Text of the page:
There are a few common harmonizations of this tune. The first, by William H. Monk, was published in 1861. This can be found in Psalter Hymnal 376 and Presbyterian Hymnal 88. Another harmonization was written by J. S. Bach, taken from his arrangement of the hymn for the St. John Passion. For either of these harmonizations, pull out all the stops on organ and brass. The Psalter Hymnal also includes a more recent double descant on verse three by Randall De Bruyn.
Redeemer Church of Knoxville has a guitar and piano-led folk version of the hymn on their album, "Rise, O Buried Lord", which you can listen to on their website – redeemerknoxville.bandcamp.com. For a hymn that is so well known with organ and brass accompaniment, this folk version works surprisingly well as a joyful, exuberant song of praise. They also extend the hymn by ending with a repeated refrain of “Hosannas.”
Accompaniments and Harmonizations:
There is a popular story about this hymn. Legend has it that while St. Theodulph was still in prison, on a certain Palm Sunday, the King of France, who had put Theodulph in prison, was processing through the streets on his way to the cathedral. As he passed below the prison tower, Theodulph began to sing “All Glory, Laud and Honor.” The king was so moved by his song that he released him and declared that the hymn was to be sung on Palm Sunday every year from then on. While this is most likely nothing but a good story, it shows the popularity of the hymn, and proves an effective teaching tool for children. Hal Hopson turned the story into a 15 minute musical for children called “The Singing Bishop.” This musical works well at the beginning of a service or in lieu of a prelude, after which everyone rises and sings the hymn together. Another short music drama is The Crown and the Cross (A Palm/Passion Sunday Suite with music arranged by Mark Hayes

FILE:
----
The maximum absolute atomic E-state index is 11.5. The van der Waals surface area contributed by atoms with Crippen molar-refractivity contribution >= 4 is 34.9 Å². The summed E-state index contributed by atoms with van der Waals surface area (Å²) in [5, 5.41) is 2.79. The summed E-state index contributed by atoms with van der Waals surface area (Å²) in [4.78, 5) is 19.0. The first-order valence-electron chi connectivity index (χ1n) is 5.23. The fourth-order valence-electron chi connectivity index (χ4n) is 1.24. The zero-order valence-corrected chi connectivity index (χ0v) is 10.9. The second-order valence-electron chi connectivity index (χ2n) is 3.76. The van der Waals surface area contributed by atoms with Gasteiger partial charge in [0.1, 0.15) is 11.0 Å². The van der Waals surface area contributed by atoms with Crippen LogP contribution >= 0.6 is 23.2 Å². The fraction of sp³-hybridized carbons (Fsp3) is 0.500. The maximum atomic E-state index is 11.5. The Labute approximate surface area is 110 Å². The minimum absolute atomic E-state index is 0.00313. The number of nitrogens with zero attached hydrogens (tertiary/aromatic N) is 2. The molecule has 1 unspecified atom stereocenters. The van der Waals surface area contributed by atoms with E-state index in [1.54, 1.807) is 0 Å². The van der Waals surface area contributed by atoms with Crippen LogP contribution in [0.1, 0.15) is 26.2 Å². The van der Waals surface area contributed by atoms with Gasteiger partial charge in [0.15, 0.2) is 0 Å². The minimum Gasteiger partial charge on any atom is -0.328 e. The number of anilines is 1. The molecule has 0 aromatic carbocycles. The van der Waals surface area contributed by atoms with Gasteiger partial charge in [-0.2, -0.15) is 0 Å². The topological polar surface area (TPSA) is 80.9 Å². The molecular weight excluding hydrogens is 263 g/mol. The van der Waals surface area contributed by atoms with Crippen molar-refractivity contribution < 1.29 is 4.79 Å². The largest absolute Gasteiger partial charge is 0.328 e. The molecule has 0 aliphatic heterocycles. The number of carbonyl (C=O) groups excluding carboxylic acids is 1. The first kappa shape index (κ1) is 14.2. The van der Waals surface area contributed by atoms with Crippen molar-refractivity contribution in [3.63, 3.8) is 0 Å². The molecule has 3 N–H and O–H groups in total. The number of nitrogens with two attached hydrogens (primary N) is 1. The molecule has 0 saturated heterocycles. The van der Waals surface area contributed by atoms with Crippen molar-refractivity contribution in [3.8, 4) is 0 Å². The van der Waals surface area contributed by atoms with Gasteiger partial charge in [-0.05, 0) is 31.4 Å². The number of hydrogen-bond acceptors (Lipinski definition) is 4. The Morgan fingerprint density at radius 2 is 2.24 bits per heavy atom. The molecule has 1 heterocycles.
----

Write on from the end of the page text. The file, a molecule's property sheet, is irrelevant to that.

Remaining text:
While this hymn is known as a quintessential processional hymn for Palm Sunday, it could be sung on Easter morning and throughout the Easter season, even on Ascension Sunday, since the last verse says, “to you, now high exalted, our melody we raise.” It is also possible to use the hymn during Advent, when again we wait for and announce the King, “now in the Lord’s name coming.”
Laura de Jong, Hymnary.org